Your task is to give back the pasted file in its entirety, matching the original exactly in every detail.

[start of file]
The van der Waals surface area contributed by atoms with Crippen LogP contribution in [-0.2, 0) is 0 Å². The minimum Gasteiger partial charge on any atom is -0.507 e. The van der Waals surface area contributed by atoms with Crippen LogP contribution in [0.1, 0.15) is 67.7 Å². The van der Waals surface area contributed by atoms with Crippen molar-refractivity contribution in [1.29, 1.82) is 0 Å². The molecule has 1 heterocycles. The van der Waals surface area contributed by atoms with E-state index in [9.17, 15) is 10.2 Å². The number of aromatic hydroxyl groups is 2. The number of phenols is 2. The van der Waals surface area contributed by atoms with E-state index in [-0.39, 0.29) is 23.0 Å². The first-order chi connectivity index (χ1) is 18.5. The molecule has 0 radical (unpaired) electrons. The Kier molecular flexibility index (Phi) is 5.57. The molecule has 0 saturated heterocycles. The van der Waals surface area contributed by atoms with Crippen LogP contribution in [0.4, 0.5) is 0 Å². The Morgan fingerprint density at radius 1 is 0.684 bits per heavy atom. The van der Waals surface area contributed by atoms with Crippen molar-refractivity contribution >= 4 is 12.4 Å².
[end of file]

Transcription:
The van der Waals surface area contributed by atoms with Crippen LogP contribution in [-0.2, 0) is 0 Å². The minimum Gasteiger partial charge on any atom is -0.507 e. The van der Waals surface area contributed by atoms with Crippen LogP contribution in [0.1, 0.15) is 67.7 Å². The van der Waals surface area contributed by atoms with Crippen molar-refractivity contribution in [1.29, 1.82) is 0 Å². The molecule has 1 heterocycles. The van der Waals surface area contributed by atoms with E-state index in [9.17, 15) is 10.2 Å². The number of aromatic hydroxyl groups is 2. The number of phenols is 2. The van der Waals surface area contributed by atoms with E-state index in [-0.39, 0.29) is 23.0 Å². The first-order chi connectivity index (χ1) is 18.5. The molecule has 0 radical (unpaired) electrons. The Kier molecular flexibility index (Phi) is 5.57. The molecule has 0 saturated heterocycles. The van der Waals surface area contributed by atoms with Crippen LogP contribution in [0.4, 0.5) is 0 Å². The Morgan fingerprint density at radius 1 is 0.684 bits per heavy atom. The van der Waals surface area contributed by atoms with Crippen molar-refractivity contribution >= 4 is 12.4 Å².